He Who Would Eat the Honey Must (Properly) Feed the Bees
Beekeeping is quite a difficult job to take on. You should be very well-versed to be up for this challenge. Even the most experienced beekeepers at times stumble when it comes to the most complicated issues related to this fascinating occupation. But don’t let the fear of failure stop you. As a novice gardener, what you should start with is provide your bees with nutrient sources. We have several tips for you to feel more confident.
First and foremost, remember that it is no use planting vivid red flowers with the idea to attract bees. They don’t get impressed so easily. Plus, bees cannot see red – it appears as black to them. So, go for blue-, yellow-, white-, or purple-flowered plants, which can be easily seen by these insects.
Don’t think that you’ll plant an acre or two of purple flowers – and your pantry will be filled with honey jars. It doesn’t work that way. A colony of bees hosts thousands of individual insects that fly over vast territories and bring home only a tiny amount of material suitable to make honey of. So, your plants should grow in huge numbers.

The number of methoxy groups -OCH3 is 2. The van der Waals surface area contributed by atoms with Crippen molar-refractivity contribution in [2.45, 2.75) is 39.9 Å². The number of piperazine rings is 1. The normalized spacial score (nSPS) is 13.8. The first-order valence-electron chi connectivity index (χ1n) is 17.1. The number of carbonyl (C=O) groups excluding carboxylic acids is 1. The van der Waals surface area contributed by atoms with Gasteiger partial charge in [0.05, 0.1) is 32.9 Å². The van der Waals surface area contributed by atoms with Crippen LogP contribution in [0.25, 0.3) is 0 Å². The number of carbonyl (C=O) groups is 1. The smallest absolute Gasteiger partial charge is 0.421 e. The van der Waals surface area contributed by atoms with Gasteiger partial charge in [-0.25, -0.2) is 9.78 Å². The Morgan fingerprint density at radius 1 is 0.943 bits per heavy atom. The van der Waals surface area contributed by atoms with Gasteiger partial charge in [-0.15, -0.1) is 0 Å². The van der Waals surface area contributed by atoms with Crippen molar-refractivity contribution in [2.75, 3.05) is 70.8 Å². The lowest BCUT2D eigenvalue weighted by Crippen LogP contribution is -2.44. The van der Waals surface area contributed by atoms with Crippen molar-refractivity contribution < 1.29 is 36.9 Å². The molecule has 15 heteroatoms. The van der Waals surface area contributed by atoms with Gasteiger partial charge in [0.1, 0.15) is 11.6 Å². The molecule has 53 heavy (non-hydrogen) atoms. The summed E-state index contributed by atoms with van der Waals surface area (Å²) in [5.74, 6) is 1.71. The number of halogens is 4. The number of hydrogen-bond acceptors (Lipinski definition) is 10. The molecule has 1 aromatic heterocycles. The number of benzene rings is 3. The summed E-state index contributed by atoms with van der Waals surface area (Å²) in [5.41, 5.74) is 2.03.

Choose plants that produce large quantities of nectar and pollen. They include dahlias, lilacs, sunflowers, cosmos, marigolds, lavender, rosemary, mint, coneflowers, clover, buckwheat, and others.
Also, as bees mainly perform their activities from March to September, try to ensure that you plant flowers that bloom at different times of the year.
Finally, beware of plants that produce poisonous honey. Rhododendrons, azaleas, monk’s hood, for example, contain an andromedotoxin, which can give symptoms of vomiting and stomach upset. If you are not sure about where your honey’s nectar came from, heat the honey to get rid of toxins, but not overdo with the temperature. 116°F(47°C) should do this job.
Comply with the recommendations described above – and you will successfully start your journey that may lead you to feasting on delicious honey all year round.